Jeffrey Livingston, MD, an ob/gyn in Irving, Tex., recommends some fitness, smoking cessation and anti-anxiety/relaxation apps to his patients. He is also piloting a gestational diabetes app a colleague has developed.
Livingston likes a fitness app that he has used himself because it is good at calculating calories and helps patients relate their caloric intake to weight loss goals. He uses a simple, two-part test for deciding whether to prescribe an app: A good app is one that “makes the life of the doctor easier, and makes the care of the patient better,” he explains.
Kenneth Kubitschek, MD, a physician practicing in Asheville, North Carolina, and a member of the Medical Economics editorial advisory board, says he has tried prescribing weight loss apps to patients but that adherence has been a problem. “The response has been generally disappointing,” he says. “Hopefully as we gain better insight into what encourages patient adherence to these newer apps, I will be utilizing them more routinely.”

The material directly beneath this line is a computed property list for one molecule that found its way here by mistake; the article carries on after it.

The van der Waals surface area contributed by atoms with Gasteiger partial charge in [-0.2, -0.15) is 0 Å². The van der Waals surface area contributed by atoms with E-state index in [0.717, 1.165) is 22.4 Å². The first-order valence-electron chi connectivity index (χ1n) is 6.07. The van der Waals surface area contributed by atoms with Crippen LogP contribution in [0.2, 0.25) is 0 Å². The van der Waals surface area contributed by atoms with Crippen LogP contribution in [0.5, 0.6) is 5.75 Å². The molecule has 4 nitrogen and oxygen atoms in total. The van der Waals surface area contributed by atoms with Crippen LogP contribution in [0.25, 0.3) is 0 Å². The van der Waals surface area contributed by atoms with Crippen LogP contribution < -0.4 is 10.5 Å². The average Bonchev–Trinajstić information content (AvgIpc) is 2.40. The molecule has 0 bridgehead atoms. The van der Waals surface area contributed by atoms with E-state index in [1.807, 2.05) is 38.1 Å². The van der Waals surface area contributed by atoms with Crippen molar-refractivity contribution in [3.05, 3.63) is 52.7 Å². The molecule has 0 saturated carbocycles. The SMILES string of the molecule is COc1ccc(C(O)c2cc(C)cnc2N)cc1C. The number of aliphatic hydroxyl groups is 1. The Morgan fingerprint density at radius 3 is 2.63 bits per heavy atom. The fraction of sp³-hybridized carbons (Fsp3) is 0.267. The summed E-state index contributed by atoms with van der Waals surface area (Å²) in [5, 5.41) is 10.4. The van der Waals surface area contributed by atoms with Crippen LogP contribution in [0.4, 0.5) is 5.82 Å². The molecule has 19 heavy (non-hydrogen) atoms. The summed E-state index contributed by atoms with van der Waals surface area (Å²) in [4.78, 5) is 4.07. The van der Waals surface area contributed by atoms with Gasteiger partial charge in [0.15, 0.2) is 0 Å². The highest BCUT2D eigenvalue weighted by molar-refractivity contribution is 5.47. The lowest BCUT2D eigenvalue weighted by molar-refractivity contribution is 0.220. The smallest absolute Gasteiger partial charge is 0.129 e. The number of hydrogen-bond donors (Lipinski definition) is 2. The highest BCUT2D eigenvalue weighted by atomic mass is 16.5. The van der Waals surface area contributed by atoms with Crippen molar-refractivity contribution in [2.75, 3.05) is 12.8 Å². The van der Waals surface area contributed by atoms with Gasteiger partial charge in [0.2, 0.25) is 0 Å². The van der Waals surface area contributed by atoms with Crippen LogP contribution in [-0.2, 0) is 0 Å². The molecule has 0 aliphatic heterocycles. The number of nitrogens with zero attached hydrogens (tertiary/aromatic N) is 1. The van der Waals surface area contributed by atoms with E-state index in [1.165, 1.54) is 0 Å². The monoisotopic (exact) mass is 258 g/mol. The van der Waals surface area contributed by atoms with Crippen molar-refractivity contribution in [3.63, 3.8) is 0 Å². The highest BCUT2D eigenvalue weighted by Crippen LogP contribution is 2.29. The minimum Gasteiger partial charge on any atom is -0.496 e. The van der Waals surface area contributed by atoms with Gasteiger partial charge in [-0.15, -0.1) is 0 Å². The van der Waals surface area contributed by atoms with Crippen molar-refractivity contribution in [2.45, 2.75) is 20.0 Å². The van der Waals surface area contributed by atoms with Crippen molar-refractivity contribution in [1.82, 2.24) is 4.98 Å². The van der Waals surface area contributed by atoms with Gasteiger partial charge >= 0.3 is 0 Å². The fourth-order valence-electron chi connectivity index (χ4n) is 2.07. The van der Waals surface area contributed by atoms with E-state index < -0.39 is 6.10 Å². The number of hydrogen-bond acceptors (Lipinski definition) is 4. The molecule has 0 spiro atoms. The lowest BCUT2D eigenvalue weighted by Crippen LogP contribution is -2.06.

It’s one thing to prescribe an app to your patient and tell him or her to use it to improve their health. But unless the doctor takes a more proactive role, Jogi has discovered, patients are unlikely to stick with the app or use it to achieve their health goals. And in order to use mHealth apps to help chronic-disease patients manage their conditions, physicians must be able to view the data generated by the devices.
While patient-generated health data raises a number of issues, let’s look first at how the data may be shared with other providers.
Currently, The biggest problem is the lac of a place in the practice to store and analyze the data these apps generate. Most EHRs cannot yet accept this data, and if the data went into a separate database, physicians would have to leave their EHR to view it. Nurse care managers could identify the relevant data and enter it manually or cut and paste it into the EHR, but that would be a lot of busywork for highly skilled professionals.
“Until these interactive apps that patients are using on their own can push out the data directly into a physician’s electronic record, their utility in decision-making for physicians is going to remain very limited,” Livingston says. “They still have value for patient education and patient engagement. But making that leap from data collection to clinical decision making, we’re still not there yet.”